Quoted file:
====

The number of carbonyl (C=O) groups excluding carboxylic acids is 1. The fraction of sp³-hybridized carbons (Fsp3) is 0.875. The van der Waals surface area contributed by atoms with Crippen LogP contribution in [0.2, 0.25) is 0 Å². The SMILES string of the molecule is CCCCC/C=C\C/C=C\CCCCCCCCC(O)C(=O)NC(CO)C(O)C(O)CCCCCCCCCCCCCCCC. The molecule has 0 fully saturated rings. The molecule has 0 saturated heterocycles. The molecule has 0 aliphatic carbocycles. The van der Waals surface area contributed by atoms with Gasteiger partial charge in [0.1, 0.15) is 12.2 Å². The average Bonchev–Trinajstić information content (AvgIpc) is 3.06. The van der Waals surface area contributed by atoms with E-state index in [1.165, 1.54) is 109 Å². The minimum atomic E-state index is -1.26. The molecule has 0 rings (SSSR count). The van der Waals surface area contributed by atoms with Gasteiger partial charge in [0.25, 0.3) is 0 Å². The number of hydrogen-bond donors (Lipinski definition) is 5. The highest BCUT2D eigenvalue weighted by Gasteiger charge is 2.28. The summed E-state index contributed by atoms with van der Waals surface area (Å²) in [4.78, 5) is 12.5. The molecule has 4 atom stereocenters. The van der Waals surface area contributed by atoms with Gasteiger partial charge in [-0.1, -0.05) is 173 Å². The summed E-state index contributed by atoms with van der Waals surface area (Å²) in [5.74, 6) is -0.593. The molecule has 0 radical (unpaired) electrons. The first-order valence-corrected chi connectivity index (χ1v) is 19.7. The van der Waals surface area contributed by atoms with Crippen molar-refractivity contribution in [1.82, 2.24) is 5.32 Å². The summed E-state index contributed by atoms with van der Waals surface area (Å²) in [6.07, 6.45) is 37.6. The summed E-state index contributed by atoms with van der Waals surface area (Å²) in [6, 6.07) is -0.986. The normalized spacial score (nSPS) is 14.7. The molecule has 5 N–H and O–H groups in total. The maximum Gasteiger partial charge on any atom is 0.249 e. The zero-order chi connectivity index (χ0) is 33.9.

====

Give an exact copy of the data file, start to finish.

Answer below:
The number of carbonyl (C=O) groups excluding carboxylic acids is 1. The fraction of sp³-hybridized carbons (Fsp3) is 0.875. The van der Waals surface area contributed by atoms with Crippen LogP contribution in [0.2, 0.25) is 0 Å². The SMILES string of the molecule is CCCCC/C=C\C/C=C\CCCCCCCCC(O)C(=O)NC(CO)C(O)C(O)CCCCCCCCCCCCCCCC. The molecule has 0 fully saturated rings. The molecule has 0 saturated heterocycles. The molecule has 0 aliphatic carbocycles. The van der Waals surface area contributed by atoms with Gasteiger partial charge in [0.1, 0.15) is 12.2 Å². The average Bonchev–Trinajstić information content (AvgIpc) is 3.06. The van der Waals surface area contributed by atoms with E-state index in [1.165, 1.54) is 109 Å². The minimum atomic E-state index is -1.26. The molecule has 0 rings (SSSR count). The van der Waals surface area contributed by atoms with Gasteiger partial charge in [0.25, 0.3) is 0 Å². The number of hydrogen-bond donors (Lipinski definition) is 5. The highest BCUT2D eigenvalue weighted by Gasteiger charge is 2.28. The summed E-state index contributed by atoms with van der Waals surface area (Å²) in [4.78, 5) is 12.5. The molecule has 4 atom stereocenters. The van der Waals surface area contributed by atoms with Gasteiger partial charge in [-0.1, -0.05) is 173 Å². The summed E-state index contributed by atoms with van der Waals surface area (Å²) in [5.74, 6) is -0.593. The molecule has 0 radical (unpaired) electrons. The first-order valence-corrected chi connectivity index (χ1v) is 19.7. The van der Waals surface area contributed by atoms with Crippen molar-refractivity contribution in [1.82, 2.24) is 5.32 Å². The summed E-state index contributed by atoms with van der Waals surface area (Å²) in [6.07, 6.45) is 37.6. The summed E-state index contributed by atoms with van der Waals surface area (Å²) in [6, 6.07) is -0.986. The normalized spacial score (nSPS) is 14.7. The molecule has 5 N–H and O–H groups in total. The maximum Gasteiger partial charge on any atom is 0.249 e. The zero-order chi connectivity index (χ0) is 33.9.